While salon therapists are not doctors, they are often the first line of defence when it comes to skin health. That is, New Zealand and Australia tend to be more likely to be bare-skinned in a beauty salon than they are to go for a skin-cancer check at a specialist’s office.
With that in mind, it’s imperative for therapists to be able to identify anything potentially sinister on their customers’ skin.
According to dermatologist and spokesperson for the Skin Cancer Foundation, Doctor Susan Bioko, anything that looks unusual justifies a mention. Things to be concerned about include anything that is bleeding, is asymmetrical (“If you you were cut the spot out and folded it over, one half would not match the other,” says Doctor Bioko), an unusual colour, a spot that is darker in colour than a regular mole, or something that wasn’t there at the customer’s last treatment.
Beauty therapists play a crucial role in skin cancer detection, says Doctor Bioko. “When a client is coming into a salon for a treatment, they may not even be aware that these things exist on their body. So the ability to see that something is different and to being it to the attention of your customer is an important skill.”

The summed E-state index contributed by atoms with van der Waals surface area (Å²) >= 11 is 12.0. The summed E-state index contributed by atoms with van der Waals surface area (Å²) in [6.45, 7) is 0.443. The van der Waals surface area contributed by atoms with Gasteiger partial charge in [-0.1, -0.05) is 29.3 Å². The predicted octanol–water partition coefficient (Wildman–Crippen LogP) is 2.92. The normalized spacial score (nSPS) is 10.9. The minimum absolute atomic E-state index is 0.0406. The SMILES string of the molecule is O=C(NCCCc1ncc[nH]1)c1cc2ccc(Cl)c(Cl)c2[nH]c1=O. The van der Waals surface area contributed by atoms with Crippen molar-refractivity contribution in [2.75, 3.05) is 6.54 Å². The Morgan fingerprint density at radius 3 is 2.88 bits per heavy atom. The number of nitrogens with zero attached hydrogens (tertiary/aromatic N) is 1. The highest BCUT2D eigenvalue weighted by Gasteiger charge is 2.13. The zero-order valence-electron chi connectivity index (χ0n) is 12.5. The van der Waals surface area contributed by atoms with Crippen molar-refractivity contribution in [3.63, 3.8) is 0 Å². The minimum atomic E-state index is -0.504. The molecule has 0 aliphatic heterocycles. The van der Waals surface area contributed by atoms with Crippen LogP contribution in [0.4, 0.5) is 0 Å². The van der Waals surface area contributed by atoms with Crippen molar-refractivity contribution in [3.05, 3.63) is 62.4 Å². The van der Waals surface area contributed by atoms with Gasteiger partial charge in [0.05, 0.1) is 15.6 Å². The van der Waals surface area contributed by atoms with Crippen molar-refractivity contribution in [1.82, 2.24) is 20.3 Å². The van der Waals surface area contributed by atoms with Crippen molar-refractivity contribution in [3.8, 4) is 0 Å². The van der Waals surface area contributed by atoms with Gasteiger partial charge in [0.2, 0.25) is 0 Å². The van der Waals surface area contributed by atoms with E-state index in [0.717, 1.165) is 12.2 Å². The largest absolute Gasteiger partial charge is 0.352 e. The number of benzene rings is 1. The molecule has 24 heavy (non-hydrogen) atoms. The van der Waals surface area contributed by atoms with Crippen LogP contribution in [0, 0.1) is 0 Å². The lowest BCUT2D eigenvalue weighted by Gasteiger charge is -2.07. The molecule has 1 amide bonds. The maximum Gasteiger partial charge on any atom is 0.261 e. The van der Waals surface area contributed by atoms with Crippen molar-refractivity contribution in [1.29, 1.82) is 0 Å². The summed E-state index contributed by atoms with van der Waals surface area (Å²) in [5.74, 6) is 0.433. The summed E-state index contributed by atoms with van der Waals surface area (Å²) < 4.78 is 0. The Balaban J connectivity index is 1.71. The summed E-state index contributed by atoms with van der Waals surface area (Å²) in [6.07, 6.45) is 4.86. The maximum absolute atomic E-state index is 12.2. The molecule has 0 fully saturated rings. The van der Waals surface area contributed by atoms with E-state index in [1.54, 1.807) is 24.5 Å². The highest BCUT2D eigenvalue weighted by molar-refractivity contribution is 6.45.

With that in mind though, it is absolutely not the role of the beauty therapist to make a diagnosis. “It’s not the job of the salon employee to say so thing looks like cancer, or even that something looks unhealthy. Rather, they should say that something looks ‘different’, and encourage them to see their doctor,” says Doctor Bioko.
Doctor Bioko also suggests asking the customer if you can take a photo, so the customer and their doctor can easily locate the spot. “Don’t take a close-up. Rather, take it in a way that the doctor can see where other landmarks on the body are, so that the doctor can easily locate where the problem is.”
Being able to recognise a dangerous sign and speaking up may be uncomfortable, but can also potentially save your customer’s life.
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